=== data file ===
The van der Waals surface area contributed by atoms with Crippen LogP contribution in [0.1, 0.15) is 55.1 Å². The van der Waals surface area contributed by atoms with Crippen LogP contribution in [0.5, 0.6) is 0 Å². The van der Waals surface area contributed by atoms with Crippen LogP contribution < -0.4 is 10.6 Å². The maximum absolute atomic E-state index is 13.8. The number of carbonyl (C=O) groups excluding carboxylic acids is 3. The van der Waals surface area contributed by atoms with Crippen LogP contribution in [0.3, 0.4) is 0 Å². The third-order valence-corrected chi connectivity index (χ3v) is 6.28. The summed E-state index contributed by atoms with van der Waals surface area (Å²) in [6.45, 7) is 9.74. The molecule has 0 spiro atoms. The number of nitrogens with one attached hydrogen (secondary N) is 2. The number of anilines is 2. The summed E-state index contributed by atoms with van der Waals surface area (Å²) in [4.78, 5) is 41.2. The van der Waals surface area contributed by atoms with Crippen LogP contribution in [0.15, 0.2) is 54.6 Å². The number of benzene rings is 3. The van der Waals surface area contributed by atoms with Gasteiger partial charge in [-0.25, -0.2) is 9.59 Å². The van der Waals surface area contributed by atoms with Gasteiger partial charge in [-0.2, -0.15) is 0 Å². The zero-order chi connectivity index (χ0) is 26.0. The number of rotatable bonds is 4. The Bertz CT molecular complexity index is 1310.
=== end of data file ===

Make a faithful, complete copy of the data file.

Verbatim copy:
The van der Waals surface area contributed by atoms with Crippen LogP contribution in [0.1, 0.15) is 55.1 Å². The van der Waals surface area contributed by atoms with Crippen LogP contribution in [0.5, 0.6) is 0 Å². The van der Waals surface area contributed by atoms with Crippen LogP contribution < -0.4 is 10.6 Å². The maximum absolute atomic E-state index is 13.8. The number of carbonyl (C=O) groups excluding carboxylic acids is 3. The van der Waals surface area contributed by atoms with Crippen LogP contribution in [0.3, 0.4) is 0 Å². The third-order valence-corrected chi connectivity index (χ3v) is 6.28. The summed E-state index contributed by atoms with van der Waals surface area (Å²) in [6.45, 7) is 9.74. The molecule has 0 spiro atoms. The number of nitrogens with one attached hydrogen (secondary N) is 2. The number of anilines is 2. The summed E-state index contributed by atoms with van der Waals surface area (Å²) in [4.78, 5) is 41.2. The van der Waals surface area contributed by atoms with Crippen LogP contribution in [0.15, 0.2) is 54.6 Å². The number of benzene rings is 3. The van der Waals surface area contributed by atoms with Gasteiger partial charge in [-0.25, -0.2) is 9.59 Å². The van der Waals surface area contributed by atoms with Gasteiger partial charge in [-0.2, -0.15) is 0 Å². The zero-order chi connectivity index (χ0) is 26.0. The number of rotatable bonds is 4. The Bertz CT molecular complexity index is 1310.